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Honduras Promises To Invest In Its Farmers

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Honduras Promises To Invest In Its Farmers

World

Honduras Promises To Invest In Its Farmers

Honduras Promises To Invest In Its Farmers

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  • <iframe src="https://www.npr.org/player/embed/92872490/93250737" width="100%" height="290" frameborder="0" scrolling="no" title="NPR embedded audio player">
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Rubio shows off an ear of corn in his field of genetically altered crops. Joshua Eley-McClain for NPR hide caption

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Joshua Eley-McClain for NPR

Rubio shows off an ear of corn in his field of genetically altered crops.

Joshua Eley-McClain for NPR

Santiago Gonzales stands on a rocky hillside near Lake Yojoa, where he grows corn and beans. Joshua Eley-McClain for NPR hide caption

toggle caption
Joshua Eley-McClain for NPR

Santiago Gonzales stands on a rocky hillside near Lake Yojoa, where he grows corn and beans.

Joshua Eley-McClain for NPR
Alice Kreit/NPR

Honduras is seldom in the headlines. But inside its borders, you can see almost every aspect of the global food situation. The crisis is bringing farming in this small Central American country back into fashion.

When it comes to growing food, Honduras is a miniature version of the world. There's even a little bit of Iowa in Honduras' Comayagua valley.

Just like the farmers in Iowa, Rodolfo Rubio is making good profits these days. His corn is tall and green — and genetically engineered.

"With biotechnology, we feel like we're part of first-world agriculture," Rubio says. "We don't have to be jealous of the cornfields of Iowa."

But other cornfields in Honduras could just as easily be in some of the poorest parts of Africa.

On a rocky hillside near Lake Yojoa, Santiago Gonzales grows corn and beans. He says farmers plant by hand because they don't have the resources to use machinery. And even though he grows food, Gonzales doesn't grow enough to feed his own family year-round. When he goes to the market these days, rice costs twice what it did a year ago — and beans cost 50 percent more.

"Sometimes we eat and sometimes we don't," Gonzales says. "And when we eat, it's very poorly, because our situation is very difficult here. And I can tell you this: We and our children and our grandchildren will have to eat each other when we're hungry."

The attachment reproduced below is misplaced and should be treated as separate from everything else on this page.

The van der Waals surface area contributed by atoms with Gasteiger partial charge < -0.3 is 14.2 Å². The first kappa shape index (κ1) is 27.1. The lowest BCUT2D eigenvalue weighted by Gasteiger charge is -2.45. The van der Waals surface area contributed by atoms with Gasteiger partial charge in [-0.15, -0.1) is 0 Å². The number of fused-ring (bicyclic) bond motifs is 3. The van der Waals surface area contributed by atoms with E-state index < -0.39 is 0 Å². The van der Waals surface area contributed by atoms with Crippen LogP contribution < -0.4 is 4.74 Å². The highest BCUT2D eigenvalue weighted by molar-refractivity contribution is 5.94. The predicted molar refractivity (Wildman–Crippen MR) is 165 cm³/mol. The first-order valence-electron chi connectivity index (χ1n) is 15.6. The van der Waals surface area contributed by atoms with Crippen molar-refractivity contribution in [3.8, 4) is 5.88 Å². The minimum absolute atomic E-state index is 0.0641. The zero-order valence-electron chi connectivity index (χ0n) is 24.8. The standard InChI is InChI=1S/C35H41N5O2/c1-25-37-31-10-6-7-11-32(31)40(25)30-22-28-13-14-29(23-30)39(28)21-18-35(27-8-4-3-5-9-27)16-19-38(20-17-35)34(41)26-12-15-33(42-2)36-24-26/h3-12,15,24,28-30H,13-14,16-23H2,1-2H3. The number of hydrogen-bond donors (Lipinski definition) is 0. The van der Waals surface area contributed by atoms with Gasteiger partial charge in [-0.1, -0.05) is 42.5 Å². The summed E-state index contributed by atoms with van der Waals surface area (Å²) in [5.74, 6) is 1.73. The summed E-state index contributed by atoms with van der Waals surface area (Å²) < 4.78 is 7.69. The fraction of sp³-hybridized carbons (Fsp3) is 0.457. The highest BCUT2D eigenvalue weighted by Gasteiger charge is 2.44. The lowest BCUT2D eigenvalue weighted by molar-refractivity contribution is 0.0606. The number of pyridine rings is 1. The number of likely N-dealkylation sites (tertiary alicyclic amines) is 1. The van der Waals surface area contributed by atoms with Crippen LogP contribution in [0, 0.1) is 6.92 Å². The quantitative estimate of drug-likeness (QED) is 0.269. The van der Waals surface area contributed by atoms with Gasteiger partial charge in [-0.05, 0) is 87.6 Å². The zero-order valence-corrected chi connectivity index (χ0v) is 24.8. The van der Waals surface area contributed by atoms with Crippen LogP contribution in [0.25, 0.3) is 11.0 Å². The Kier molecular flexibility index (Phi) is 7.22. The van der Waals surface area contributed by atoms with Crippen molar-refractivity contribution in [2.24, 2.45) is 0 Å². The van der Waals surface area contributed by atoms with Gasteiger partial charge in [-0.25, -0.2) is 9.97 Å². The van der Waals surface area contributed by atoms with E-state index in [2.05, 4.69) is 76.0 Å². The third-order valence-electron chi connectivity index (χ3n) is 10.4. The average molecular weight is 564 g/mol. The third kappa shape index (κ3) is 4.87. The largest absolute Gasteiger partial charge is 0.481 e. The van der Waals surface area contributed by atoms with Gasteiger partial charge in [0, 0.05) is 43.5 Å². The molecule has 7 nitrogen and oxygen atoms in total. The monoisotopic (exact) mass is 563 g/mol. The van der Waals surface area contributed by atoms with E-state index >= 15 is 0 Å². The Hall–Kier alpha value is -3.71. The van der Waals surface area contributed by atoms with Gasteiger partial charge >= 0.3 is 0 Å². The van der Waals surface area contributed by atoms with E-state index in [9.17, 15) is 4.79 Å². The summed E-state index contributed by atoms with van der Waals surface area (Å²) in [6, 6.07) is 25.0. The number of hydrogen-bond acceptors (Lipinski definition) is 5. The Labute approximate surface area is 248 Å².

The story is similar across the globe. Food is expensive and there's not enough to feed empty stomachs. There have been food riots from Haiti to Egypt.

It has forced Honduran government officials such as Arturo Galo to reconsider a lot of things they thought they knew about food and farming. Galo is in charge of science and technology for the Honduran Ministry of Agriculture.

"Twenty years ago, the international institutions told us that there was no sense, you know, in producing grain," Galo says. "We better buy them and bring them from outside. In the last two decades, grain producers went broke."

It seemed that Honduras' traditional farmers — the ones with just a few acres of poor land — could never compete with corn or rice from the U.S., or from Argentina.

So the world's smartest economists told the Honduran government: Growing corn and beans is for losers. Invest your money, they said, in things with a future: textile exports or tourism. And those subsistence farmers will get real jobs in the city.

So the government of Honduras neglected its small farmers. The country now imports most of its corn and rice.

Porfilio Lobo, the leader of the opposition National Party, who's running for president, says those policies now are changing.

"It has to change," Lobo says. "As bad as wars are, it's even more dangerous not to have enough food."

Galo's agency, housed within the Ministry of Agriculture, has begun a massive effort to distribute fertilizer and seeds to 250,000 of the country's smallest farmers — the ones growing corn and beans.

"We believe, in this government, that the first thing we need to do is provide food for our population," Galo says.

There's a lot of skepticism in Honduras about that program. Some critics say the government is trying to buy votes. But it is a signal that farmers aren't forgotten anymore.

This is also true far beyond the borders of Honduras.

Robert Townsend, a senior economist at the World Bank in Washington, D.C., says governments, international organizations and private foundations around the world are putting money into food production.

"It's a global response, and from our own part, we're scaling up our support for agricultural development, particularly in Africa," Townsend says.

The World Bank is sending out agricultural advisers, building roads into previously isolated areas and providing seeds and fertilizer for reasonable prices.

Some of these programs started even before the current food crisis. Now they've become urgent. Townsend believes they will work. Poor farmers can grow more food. What's not so clear is whether they can do it quickly.

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